Welcome to the plank challenge as part of my November Fitness Series! This week’s challenge is the plank! If you missed any of the other fitness challenges this month don’t worry! The links to the rest are at the end of this article!
The plank is one of those exercises that most of us love to hate. When my clients walk into their personal training sessions and see planks on the whiteboard an “awww maaan!” can always be heard echoing down the hallway. But, at the same time my goal wall at my personal training studio is dominated by people who want to crush their best plank PR.
Why are planks so hard?
So obviously this is an exercise that people want to master, but find uber-challenging. There are a few reasons why this is the case:
The plank is an isometric exercise
(meaning you’re holding your muscles still rather than moving them). This makes a plank quite different than other core exercises, and more challenging!
Breathing can be tough to figure out when you’re engaging your core.
Many of us associate holding our abdominal muscles with “sucking in” and holding our breath. In reality though, we should be able to engage our abs while still breathing through an exercise. Takes patience and practice to get the hang of it!
Holding a plank can be a tad….boring
What do you think about when all you want to think about is how much planking sucks??
So, the 3 steps for nailing a perfect plank is form, breathing, and practice!
Step 1 to a better plank: form
When perfecting your plank form think alignment. Starting with the shoulders and arms, right town to the tips of your toes we want nice, straight lines.
See how my shoulders are stacked right on top of my elbows? This is absolutely critical for proper planking
Saggy hips= BAD FORM. If your hips are sagging down you’re likely putting too much pressure on the lower back and may feel discomfort there.
This is actually a yoga pose called Dolphin Pose, NOT a plank!
Step 2 to a better plank: breathing:
If you’re new to planking, getting the hang of proper breathing can take some time, and not breathing properly through your plank can really limit how long you can hold one for. Our muscles need oxygen when they’re working and if we hold our breath that oxygen is going to run out real fast!
How To Build Strength In Your Plank
Step 1: If you’re starting from scratch and can’t hold a plank at all with proper form, start by trying plank pulses! This exercise helps you learn to engage your abdominal muscles and plank with good form
The idea here is that as you get stronger, you will be able to hold each pulse for a few seconds longer, building up to a longer total plank.
Step 3 to a better plank: Practice, Practice, Practice!
The only real way to get better at planking and improve your time is by doing more planks more often. Here are some variations to keep things interesting!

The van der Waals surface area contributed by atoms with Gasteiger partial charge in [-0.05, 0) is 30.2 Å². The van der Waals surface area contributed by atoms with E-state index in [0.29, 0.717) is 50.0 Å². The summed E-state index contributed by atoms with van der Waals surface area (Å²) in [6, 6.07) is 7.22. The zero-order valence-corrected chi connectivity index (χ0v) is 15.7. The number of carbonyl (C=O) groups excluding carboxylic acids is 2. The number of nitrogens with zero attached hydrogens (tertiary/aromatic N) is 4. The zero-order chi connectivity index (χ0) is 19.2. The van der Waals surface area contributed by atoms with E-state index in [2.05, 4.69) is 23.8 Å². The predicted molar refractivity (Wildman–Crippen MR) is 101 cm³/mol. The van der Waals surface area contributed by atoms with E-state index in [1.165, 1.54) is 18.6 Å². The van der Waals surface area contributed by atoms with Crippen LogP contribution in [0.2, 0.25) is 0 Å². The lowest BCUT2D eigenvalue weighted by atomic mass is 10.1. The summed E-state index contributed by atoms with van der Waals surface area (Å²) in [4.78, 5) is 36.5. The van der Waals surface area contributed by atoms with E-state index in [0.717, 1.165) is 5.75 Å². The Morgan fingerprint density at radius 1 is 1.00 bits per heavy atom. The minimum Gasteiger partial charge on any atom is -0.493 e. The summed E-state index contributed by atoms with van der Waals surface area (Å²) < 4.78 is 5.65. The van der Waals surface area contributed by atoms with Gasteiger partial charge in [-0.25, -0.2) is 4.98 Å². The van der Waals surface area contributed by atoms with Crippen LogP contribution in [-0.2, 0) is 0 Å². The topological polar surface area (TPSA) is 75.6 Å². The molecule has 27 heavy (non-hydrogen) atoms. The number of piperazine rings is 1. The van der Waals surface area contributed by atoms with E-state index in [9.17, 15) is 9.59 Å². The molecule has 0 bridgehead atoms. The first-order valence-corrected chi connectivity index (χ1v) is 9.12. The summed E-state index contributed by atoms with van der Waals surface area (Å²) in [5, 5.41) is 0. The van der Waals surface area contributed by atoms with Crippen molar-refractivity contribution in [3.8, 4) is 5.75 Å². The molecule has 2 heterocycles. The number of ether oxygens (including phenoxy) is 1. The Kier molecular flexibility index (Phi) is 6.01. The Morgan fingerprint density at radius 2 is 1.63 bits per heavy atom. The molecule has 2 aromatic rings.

Work on holding a low plank for at least 30 seconds before moving on to the other versions. A low plank puts the most emphasis on the core, which is important for doing other exercises correctly.
The high plank is just a slight variation on the low plank, which puts more emphasis on the upper body (shoulders and arms) vs the core. Depending on your upper body strength you may find this exercise very challenging. Same form rules apply as the low plank, so make sure your shoulders, elbows, and wrists are stacked, and that your hips are sagging too low or sticking up too high.
How Long Should I Be Able to Plank?
Below are some of the estimated plank times that you should be able to achieve. Personally I encourage all of my clients to aim for at least 1 minute!
Many of my new clients start out in the less than 30 second category. The good news is with a little practice and dedication they always see rapid improvements and can stick it out for 60 seconds in no time! Practice makes perfect!
If you’re already nailing this basic Plank Challenge, try these next steps!
If you’re already a planking champ, why not try some other plank variations to spice up your workouts and keep things interesting?
Below are 3 progressive stages of holding a side plank. Same rules apply here as doing a regular plank, ensuring joints are stacked and the body is in a nice, straight line. Think about pushing your hips up toward the ceiling to really engage the oblique muscles and get the most out of your side planks!
Alternate between a high plank and a low one! This exercise is a great challenge for anyone focused on building better upper body strength
Mountain Climbers are great for building upper body and core strength, AND getting your heart rate up while you’re at it!
Make sure to keep and eye on your form with this one and avoid sticking your hips up in the air! Try to maintain proper high plank form while jumping from foot to foot.
Plank jacks are fantastic for building stability and strength in the shoulders and arms, while working the core at the same time.
Again, form is key here! If you can’t complete this exercise while maintaining good plank form, stick with the regular planks and build up to these.
Remember, practice makes perfect! Add a plank or two to each strength training workout you do every week and watch your strength and stamina improve!
You can check out my other fitness challenges here!